Physiognomy is the science of relating an individual's character, personality, and temperament to the shape of his or her face, head, and/or body. The theories behind it go back to Hippocrates, who believed that physical characteristics of the human body revealed personality traits; Aristotle performed studies on how hair, limbs and facial features predicted personality and temperament. Such theories thrived throughout the Middle Ages and the Renaissance, and the noted Girolamo Cardano (1501–1576) was one of its main proponents. By the 18th century, the study of physiognomy was still taken very seriously as a medical topic, with important additions to the field made by Johann Caspar Lavater (1741–1801). Franz Josef Gall (1758–1828) attempted to make its study even more scientific by measuring human and animal craniums to find correlations between skull shape and behavior, founding the field of phrenology.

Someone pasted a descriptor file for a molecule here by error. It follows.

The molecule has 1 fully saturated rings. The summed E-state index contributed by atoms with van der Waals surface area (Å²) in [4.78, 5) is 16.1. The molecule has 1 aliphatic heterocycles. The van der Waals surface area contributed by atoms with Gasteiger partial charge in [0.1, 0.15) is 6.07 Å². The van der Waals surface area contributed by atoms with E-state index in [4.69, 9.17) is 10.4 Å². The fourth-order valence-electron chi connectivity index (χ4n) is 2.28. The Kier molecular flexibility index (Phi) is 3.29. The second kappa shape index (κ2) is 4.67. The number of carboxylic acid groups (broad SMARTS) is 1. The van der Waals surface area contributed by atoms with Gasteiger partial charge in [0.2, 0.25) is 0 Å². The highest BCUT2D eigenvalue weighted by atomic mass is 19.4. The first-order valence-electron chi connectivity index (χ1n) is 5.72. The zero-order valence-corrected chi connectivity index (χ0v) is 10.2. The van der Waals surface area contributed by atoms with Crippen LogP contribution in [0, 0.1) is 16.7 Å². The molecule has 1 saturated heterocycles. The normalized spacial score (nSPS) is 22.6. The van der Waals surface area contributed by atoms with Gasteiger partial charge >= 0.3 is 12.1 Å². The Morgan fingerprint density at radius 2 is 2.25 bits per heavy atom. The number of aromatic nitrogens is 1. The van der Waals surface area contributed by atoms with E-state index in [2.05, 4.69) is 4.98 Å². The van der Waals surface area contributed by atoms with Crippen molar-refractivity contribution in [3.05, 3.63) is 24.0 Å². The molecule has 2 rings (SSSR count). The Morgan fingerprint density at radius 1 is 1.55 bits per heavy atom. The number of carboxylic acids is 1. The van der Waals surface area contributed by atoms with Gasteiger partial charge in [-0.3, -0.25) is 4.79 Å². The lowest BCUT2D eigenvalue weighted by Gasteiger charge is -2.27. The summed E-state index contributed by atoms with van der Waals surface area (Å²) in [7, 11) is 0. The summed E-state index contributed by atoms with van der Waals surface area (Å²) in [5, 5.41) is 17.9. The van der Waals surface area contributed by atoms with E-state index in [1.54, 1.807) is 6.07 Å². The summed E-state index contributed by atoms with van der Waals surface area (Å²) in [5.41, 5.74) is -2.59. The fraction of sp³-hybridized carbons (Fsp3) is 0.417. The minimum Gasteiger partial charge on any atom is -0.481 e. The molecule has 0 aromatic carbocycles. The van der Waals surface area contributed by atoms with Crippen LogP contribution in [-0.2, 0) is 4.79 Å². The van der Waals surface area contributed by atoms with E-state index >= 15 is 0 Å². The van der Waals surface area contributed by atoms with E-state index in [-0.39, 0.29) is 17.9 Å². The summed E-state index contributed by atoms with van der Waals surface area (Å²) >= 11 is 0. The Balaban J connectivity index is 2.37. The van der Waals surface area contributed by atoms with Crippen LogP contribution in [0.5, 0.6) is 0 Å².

The author of this fine, manuscript treatise and sketchbook on physiognomy is unknown. The text is written in Dutch and was probably composed in the 1790s; it is possible that it was created as a dissertation by a medical student.
Hagner, M. "Prolegomena to a history of radical brains in the nineteenth century: physiognomics, phrenology, brain anatomy." Physis Riv Int Stor Sci., 1999; 36(2):321-38.
Howells, J. G.; and M. L. Osborn. A reference companion to the history of psychology. (Westport, CT: Greenwood Press, 1984).
Jenkinson, J. "Face facts: a history of physiognomy from ancient Mesopotamia to the end of the 19th century." J Biocommun., 1997; 24(3):2-7.
An example of the 20th-century clinical literature on physiognomy: Paterson, D. G. Physique and intellect. (New York: The Century Company, 1930).